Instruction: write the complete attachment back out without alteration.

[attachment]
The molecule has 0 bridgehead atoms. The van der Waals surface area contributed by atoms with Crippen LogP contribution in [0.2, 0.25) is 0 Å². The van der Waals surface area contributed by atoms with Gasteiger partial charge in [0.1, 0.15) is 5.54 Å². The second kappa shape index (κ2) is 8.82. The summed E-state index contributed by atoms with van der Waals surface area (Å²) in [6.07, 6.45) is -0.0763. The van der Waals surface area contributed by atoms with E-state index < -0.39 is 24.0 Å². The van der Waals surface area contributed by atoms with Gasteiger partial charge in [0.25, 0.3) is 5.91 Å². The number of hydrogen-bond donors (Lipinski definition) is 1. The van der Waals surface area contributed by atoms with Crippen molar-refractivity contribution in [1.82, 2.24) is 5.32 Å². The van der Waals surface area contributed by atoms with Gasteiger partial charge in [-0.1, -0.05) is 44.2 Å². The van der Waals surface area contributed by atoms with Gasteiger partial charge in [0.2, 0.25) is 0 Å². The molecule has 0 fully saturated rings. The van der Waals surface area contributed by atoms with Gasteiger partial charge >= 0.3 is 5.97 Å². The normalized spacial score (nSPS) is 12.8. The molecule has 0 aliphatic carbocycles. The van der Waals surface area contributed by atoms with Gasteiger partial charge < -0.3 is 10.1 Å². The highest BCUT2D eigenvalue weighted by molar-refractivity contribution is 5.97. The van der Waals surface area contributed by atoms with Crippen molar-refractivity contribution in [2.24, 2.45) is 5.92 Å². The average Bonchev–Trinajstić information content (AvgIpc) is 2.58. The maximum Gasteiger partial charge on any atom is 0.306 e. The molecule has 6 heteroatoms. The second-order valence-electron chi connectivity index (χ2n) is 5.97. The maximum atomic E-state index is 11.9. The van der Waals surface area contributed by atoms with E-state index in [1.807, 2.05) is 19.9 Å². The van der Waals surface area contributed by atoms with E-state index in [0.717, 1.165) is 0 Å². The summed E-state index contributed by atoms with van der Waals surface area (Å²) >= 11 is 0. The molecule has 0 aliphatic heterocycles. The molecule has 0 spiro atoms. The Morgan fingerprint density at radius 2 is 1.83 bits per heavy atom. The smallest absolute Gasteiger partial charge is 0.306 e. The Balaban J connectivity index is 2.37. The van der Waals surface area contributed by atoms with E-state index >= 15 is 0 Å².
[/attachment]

The molecule has 0 bridgehead atoms. The van der Waals surface area contributed by atoms with Crippen LogP contribution in [0.2, 0.25) is 0 Å². The van der Waals surface area contributed by atoms with Gasteiger partial charge in [0.1, 0.15) is 5.54 Å². The second kappa shape index (κ2) is 8.82. The summed E-state index contributed by atoms with van der Waals surface area (Å²) in [6.07, 6.45) is -0.0763. The van der Waals surface area contributed by atoms with E-state index < -0.39 is 24.0 Å². The van der Waals surface area contributed by atoms with Gasteiger partial charge in [0.25, 0.3) is 5.91 Å². The number of hydrogen-bond donors (Lipinski definition) is 1. The van der Waals surface area contributed by atoms with Crippen molar-refractivity contribution in [1.82, 2.24) is 5.32 Å². The van der Waals surface area contributed by atoms with Gasteiger partial charge in [-0.1, -0.05) is 44.2 Å². The van der Waals surface area contributed by atoms with Gasteiger partial charge in [0.2, 0.25) is 0 Å². The molecule has 0 fully saturated rings. The van der Waals surface area contributed by atoms with Gasteiger partial charge >= 0.3 is 5.97 Å². The normalized spacial score (nSPS) is 12.8. The molecule has 0 aliphatic carbocycles. The van der Waals surface area contributed by atoms with Gasteiger partial charge < -0.3 is 10.1 Å². The highest BCUT2D eigenvalue weighted by molar-refractivity contribution is 5.97. The van der Waals surface area contributed by atoms with Crippen molar-refractivity contribution in [2.24, 2.45) is 5.92 Å². The average Bonchev–Trinajstić information content (AvgIpc) is 2.58. The maximum Gasteiger partial charge on any atom is 0.306 e. The molecule has 6 heteroatoms. The second-order valence-electron chi connectivity index (χ2n) is 5.97. The maximum atomic E-state index is 11.9. The van der Waals surface area contributed by atoms with E-state index in [1.807, 2.05) is 19.9 Å². The van der Waals surface area contributed by atoms with E-state index in [0.717, 1.165) is 0 Å². The summed E-state index contributed by atoms with van der Waals surface area (Å²) >= 11 is 0. The molecule has 0 aliphatic heterocycles. The molecule has 0 spiro atoms. The Morgan fingerprint density at radius 2 is 1.83 bits per heavy atom. The smallest absolute Gasteiger partial charge is 0.306 e. The Balaban J connectivity index is 2.37. The van der Waals surface area contributed by atoms with E-state index >= 15 is 0 Å².